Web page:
Export-export-definitions-7.png

    File Export

    For File Export, document content is exported to a Windows file system folder.

    1. The Target Folder property defines what folder you want to export content to. It is always best practice to use a fully qualified UNC path, to disambiguate file and folder locations on one networked machine from another.


    The File Export Export Type is a carry over from older methods of exporting to a Windows file system in previous versions of Grooper. File Export exists mostly for backwards compatibility, but it can still be utilized for simple file system exports.

    In current versions, using the NTFS CMIS Binding and the CMIS Export Export Type is a preferable method to export document content to a Windows file system.

    Export-export-definitions-3.png

    IMAP Export

    For IMAP Export document content is exported to email servers using the IMAP protocol.

    1. The Mail Server property defines the host name (or IP address) of the email server you want to export to.
      • For example, the server used to connect to an Outlook 365 inbox is "outlook.office365.com"
    2. The User Name and Password properties define the logon information to connect to the mailbox.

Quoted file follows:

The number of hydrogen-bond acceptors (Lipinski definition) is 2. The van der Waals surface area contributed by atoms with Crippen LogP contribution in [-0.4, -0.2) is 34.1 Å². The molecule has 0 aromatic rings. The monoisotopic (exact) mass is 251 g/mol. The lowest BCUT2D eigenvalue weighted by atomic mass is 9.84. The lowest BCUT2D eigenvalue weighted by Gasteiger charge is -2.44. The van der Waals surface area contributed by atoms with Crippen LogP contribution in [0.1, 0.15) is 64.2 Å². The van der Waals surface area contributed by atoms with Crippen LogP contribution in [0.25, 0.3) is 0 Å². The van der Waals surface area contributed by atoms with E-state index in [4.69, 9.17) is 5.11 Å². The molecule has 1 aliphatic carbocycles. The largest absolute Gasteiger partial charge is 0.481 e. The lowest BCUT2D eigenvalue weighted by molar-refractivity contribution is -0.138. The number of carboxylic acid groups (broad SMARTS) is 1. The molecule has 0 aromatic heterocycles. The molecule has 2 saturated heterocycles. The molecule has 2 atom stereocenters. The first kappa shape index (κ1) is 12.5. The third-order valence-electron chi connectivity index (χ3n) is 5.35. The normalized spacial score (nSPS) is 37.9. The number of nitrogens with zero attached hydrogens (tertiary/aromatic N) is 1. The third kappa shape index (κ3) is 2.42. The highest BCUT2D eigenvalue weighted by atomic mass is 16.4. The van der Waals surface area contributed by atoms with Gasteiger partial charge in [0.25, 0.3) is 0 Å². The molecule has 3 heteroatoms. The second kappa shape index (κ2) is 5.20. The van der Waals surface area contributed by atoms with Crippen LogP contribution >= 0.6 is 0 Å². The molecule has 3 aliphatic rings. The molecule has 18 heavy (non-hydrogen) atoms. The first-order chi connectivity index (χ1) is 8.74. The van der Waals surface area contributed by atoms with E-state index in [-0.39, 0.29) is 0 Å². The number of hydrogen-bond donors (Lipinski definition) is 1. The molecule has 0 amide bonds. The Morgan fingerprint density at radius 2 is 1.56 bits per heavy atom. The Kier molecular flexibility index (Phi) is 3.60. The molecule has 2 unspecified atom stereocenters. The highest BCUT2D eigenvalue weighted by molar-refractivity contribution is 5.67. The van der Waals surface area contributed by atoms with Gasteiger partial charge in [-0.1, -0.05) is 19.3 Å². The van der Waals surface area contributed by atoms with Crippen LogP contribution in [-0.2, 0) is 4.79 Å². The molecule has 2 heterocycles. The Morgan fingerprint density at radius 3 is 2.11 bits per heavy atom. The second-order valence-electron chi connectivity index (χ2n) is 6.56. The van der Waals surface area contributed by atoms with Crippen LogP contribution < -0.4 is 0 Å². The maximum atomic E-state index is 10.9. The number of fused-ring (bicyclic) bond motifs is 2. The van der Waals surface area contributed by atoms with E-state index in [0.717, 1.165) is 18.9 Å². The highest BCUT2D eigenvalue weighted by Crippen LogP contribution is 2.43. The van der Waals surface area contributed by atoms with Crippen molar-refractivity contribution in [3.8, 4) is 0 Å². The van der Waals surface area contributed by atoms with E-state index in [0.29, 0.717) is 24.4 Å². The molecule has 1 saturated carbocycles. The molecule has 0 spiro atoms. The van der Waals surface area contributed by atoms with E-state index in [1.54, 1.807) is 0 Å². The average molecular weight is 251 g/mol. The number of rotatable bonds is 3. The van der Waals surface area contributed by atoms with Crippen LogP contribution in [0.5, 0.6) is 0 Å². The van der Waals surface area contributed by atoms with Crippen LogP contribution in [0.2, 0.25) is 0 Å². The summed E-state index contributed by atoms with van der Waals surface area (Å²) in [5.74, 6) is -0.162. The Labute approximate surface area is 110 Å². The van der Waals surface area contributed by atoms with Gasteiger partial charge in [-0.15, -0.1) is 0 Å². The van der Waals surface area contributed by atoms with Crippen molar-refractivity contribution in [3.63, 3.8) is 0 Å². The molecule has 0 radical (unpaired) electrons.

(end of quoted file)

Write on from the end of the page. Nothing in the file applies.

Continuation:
3. The Target Folder property defines what email folder you want to export content to.


    The IMAP Export Export Type is a carry over from older methods of exporting across the IMAP protocol in previous versions of Grooper. IMAP Export exists mostly for backwards compatibility, but it can still be utilized for simple exports to email boxes.

    In current versions, using the IMAP CMIS Binding and the CMIS Export Export Type is a preferable method to export document content to an IMAP server.

    Furthermore, when connecting to a Microsoft Outlook inbox, the Exchange CMIS Binding is preferable to the IMAP binding. The Exchange binding has increased functionality specifically designed for the Outlook messaging system.

    Export-export-definitions-4.png

    FTP Export

    For FTP Export, document content is exported to an FTP site using the FTP protocol.

    1. The FTP Server URL property defines what site you want to export to.
    2. The User Name and Password properties define the logon information to connect to the FTP site.


    The FTP Export Export Type is a carry over from older methods of exporting to FTP sites in pervious versions of Grooper. FTP Export exists mostly for backwards compatibility, but it can still be utilized for simple exports to FTP folders.

    In current versions, using the FTP CMIS Binding and the CMIS Export Export Type is a preferable method to export document content to an FTP site.

    Export-export-definitions-5.png

    SFTP Export

    For SFTP Export, document content is exported to an SFTP site using the SFTP protocol.

    1. The Host Name property defines what site you want to export to.
    2. The User Name and Password properties define the logon information to connect to the SFTP site.


    The SFTP Export Export Type is a carry over from older methods of exporting to SFTP sites in previous versions of Grooper. SFTP Export exists mostly for backwards compatibility, but it can still be utilized for simple exports to SFTP folders.